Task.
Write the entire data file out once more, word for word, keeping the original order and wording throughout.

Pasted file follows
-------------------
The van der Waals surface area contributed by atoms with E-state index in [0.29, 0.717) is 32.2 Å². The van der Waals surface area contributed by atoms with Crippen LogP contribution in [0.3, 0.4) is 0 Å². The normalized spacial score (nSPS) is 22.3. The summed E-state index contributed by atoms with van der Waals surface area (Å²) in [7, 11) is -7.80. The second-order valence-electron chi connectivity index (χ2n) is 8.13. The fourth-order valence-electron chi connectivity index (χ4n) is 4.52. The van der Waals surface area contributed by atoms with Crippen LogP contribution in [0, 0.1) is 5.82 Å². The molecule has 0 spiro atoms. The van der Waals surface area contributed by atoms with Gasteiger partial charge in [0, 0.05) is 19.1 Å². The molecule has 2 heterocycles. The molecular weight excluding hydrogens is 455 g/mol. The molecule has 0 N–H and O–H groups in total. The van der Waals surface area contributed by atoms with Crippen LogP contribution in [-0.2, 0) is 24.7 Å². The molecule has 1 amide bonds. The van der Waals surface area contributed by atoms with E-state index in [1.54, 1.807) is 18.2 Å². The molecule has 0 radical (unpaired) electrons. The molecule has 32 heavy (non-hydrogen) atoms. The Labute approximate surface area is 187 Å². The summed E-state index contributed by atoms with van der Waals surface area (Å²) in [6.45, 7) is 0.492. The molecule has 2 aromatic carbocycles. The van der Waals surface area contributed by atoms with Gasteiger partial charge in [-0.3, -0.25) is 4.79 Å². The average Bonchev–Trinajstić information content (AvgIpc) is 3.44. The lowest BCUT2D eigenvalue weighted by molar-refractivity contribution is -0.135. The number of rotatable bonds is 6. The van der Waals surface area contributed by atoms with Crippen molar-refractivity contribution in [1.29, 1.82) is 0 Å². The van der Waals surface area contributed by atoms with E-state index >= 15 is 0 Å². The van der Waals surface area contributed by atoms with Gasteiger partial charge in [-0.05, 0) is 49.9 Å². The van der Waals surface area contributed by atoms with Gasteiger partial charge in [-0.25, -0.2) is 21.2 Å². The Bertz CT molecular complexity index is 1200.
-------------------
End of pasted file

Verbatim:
The van der Waals surface area contributed by atoms with E-state index in [0.29, 0.717) is 32.2 Å². The van der Waals surface area contributed by atoms with Crippen LogP contribution in [0.3, 0.4) is 0 Å². The normalized spacial score (nSPS) is 22.3. The summed E-state index contributed by atoms with van der Waals surface area (Å²) in [7, 11) is -7.80. The second-order valence-electron chi connectivity index (χ2n) is 8.13. The fourth-order valence-electron chi connectivity index (χ4n) is 4.52. The van der Waals surface area contributed by atoms with Crippen LogP contribution in [0, 0.1) is 5.82 Å². The molecule has 0 spiro atoms. The van der Waals surface area contributed by atoms with Gasteiger partial charge in [0, 0.05) is 19.1 Å². The molecule has 2 heterocycles. The molecular weight excluding hydrogens is 455 g/mol. The molecule has 0 N–H and O–H groups in total. The van der Waals surface area contributed by atoms with Crippen LogP contribution in [-0.2, 0) is 24.7 Å². The molecule has 1 amide bonds. The van der Waals surface area contributed by atoms with E-state index in [1.54, 1.807) is 18.2 Å². The molecule has 0 radical (unpaired) electrons. The molecule has 32 heavy (non-hydrogen) atoms. The Labute approximate surface area is 187 Å². The summed E-state index contributed by atoms with van der Waals surface area (Å²) in [6.45, 7) is 0.492. The molecule has 2 aromatic carbocycles. The van der Waals surface area contributed by atoms with Gasteiger partial charge in [-0.3, -0.25) is 4.79 Å². The average Bonchev–Trinajstić information content (AvgIpc) is 3.44. The lowest BCUT2D eigenvalue weighted by molar-refractivity contribution is -0.135. The number of rotatable bonds is 6. The van der Waals surface area contributed by atoms with Crippen molar-refractivity contribution in [1.29, 1.82) is 0 Å². The van der Waals surface area contributed by atoms with E-state index >= 15 is 0 Å². The van der Waals surface area contributed by atoms with Gasteiger partial charge in [-0.05, 0) is 49.9 Å². The van der Waals surface area contributed by atoms with Gasteiger partial charge in [-0.25, -0.2) is 21.2 Å². The Bertz CT molecular complexity index is 1200.